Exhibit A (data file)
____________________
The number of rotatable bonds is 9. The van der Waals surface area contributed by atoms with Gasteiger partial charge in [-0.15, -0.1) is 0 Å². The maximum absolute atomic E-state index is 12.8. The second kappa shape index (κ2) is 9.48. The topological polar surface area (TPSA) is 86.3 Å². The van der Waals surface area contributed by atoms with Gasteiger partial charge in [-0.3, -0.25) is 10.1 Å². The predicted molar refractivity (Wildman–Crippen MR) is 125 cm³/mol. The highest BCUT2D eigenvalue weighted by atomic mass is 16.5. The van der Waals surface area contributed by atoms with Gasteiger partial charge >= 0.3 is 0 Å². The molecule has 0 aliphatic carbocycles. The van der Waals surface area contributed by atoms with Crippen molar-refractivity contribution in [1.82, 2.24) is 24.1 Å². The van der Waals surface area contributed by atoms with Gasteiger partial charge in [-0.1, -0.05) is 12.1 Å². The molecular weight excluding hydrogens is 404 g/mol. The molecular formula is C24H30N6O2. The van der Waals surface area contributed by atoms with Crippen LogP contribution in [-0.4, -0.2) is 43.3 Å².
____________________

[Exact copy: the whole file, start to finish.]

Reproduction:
The number of rotatable bonds is 9. The van der Waals surface area contributed by atoms with Gasteiger partial charge in [-0.15, -0.1) is 0 Å². The maximum absolute atomic E-state index is 12.8. The second kappa shape index (κ2) is 9.48. The topological polar surface area (TPSA) is 86.3 Å². The van der Waals surface area contributed by atoms with Gasteiger partial charge in [-0.3, -0.25) is 10.1 Å². The predicted molar refractivity (Wildman–Crippen MR) is 125 cm³/mol. The highest BCUT2D eigenvalue weighted by atomic mass is 16.5. The van der Waals surface area contributed by atoms with Gasteiger partial charge >= 0.3 is 0 Å². The molecule has 0 aliphatic carbocycles. The van der Waals surface area contributed by atoms with Crippen molar-refractivity contribution in [1.82, 2.24) is 24.1 Å². The van der Waals surface area contributed by atoms with Gasteiger partial charge in [-0.1, -0.05) is 12.1 Å². The molecular weight excluding hydrogens is 404 g/mol. The molecular formula is C24H30N6O2. The van der Waals surface area contributed by atoms with Crippen LogP contribution in [-0.4, -0.2) is 43.3 Å².